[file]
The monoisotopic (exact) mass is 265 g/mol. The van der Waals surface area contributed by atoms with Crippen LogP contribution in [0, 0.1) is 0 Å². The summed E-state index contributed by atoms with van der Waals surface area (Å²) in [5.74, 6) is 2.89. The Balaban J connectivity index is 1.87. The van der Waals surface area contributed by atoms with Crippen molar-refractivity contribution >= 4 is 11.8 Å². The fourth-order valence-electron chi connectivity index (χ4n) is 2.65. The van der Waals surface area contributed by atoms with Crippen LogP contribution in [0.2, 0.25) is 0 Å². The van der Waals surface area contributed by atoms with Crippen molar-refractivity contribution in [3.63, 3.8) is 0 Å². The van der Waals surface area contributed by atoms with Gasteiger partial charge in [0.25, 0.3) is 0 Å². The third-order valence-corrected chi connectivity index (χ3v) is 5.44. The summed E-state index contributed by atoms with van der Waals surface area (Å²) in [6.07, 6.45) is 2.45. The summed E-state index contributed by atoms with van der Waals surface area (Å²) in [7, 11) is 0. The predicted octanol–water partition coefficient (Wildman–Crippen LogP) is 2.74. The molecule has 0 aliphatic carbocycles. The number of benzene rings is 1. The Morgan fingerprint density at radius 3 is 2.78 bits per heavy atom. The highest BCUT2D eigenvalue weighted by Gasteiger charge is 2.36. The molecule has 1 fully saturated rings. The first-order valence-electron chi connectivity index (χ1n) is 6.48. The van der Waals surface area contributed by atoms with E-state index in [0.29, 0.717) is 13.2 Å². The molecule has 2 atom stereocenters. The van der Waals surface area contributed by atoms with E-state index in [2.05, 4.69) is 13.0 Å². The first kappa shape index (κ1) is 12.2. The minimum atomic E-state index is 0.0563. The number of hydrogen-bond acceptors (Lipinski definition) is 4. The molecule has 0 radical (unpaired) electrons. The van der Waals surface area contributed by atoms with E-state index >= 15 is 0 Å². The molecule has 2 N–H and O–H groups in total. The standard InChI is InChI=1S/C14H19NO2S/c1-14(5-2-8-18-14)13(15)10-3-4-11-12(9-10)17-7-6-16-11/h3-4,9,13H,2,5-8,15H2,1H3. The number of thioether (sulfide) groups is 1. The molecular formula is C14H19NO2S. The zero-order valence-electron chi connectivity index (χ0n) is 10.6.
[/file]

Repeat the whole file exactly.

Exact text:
The monoisotopic (exact) mass is 265 g/mol. The van der Waals surface area contributed by atoms with Crippen LogP contribution in [0, 0.1) is 0 Å². The summed E-state index contributed by atoms with van der Waals surface area (Å²) in [5.74, 6) is 2.89. The Balaban J connectivity index is 1.87. The van der Waals surface area contributed by atoms with Crippen molar-refractivity contribution >= 4 is 11.8 Å². The fourth-order valence-electron chi connectivity index (χ4n) is 2.65. The van der Waals surface area contributed by atoms with Crippen LogP contribution in [0.2, 0.25) is 0 Å². The van der Waals surface area contributed by atoms with Crippen molar-refractivity contribution in [3.63, 3.8) is 0 Å². The van der Waals surface area contributed by atoms with Gasteiger partial charge in [0.25, 0.3) is 0 Å². The third-order valence-corrected chi connectivity index (χ3v) is 5.44. The summed E-state index contributed by atoms with van der Waals surface area (Å²) in [6.07, 6.45) is 2.45. The summed E-state index contributed by atoms with van der Waals surface area (Å²) in [7, 11) is 0. The predicted octanol–water partition coefficient (Wildman–Crippen LogP) is 2.74. The molecule has 0 aliphatic carbocycles. The number of benzene rings is 1. The Morgan fingerprint density at radius 3 is 2.78 bits per heavy atom. The highest BCUT2D eigenvalue weighted by Gasteiger charge is 2.36. The molecule has 1 fully saturated rings. The first-order valence-electron chi connectivity index (χ1n) is 6.48. The van der Waals surface area contributed by atoms with E-state index in [0.29, 0.717) is 13.2 Å². The molecule has 2 atom stereocenters. The van der Waals surface area contributed by atoms with E-state index in [2.05, 4.69) is 13.0 Å². The first kappa shape index (κ1) is 12.2. The minimum atomic E-state index is 0.0563. The number of hydrogen-bond acceptors (Lipinski definition) is 4. The molecule has 0 radical (unpaired) electrons. The van der Waals surface area contributed by atoms with E-state index >= 15 is 0 Å². The molecule has 2 N–H and O–H groups in total. The standard InChI is InChI=1S/C14H19NO2S/c1-14(5-2-8-18-14)13(15)10-3-4-11-12(9-10)17-7-6-16-11/h3-4,9,13H,2,5-8,15H2,1H3. The number of thioether (sulfide) groups is 1. The molecular formula is C14H19NO2S. The zero-order valence-electron chi connectivity index (χ0n) is 10.6.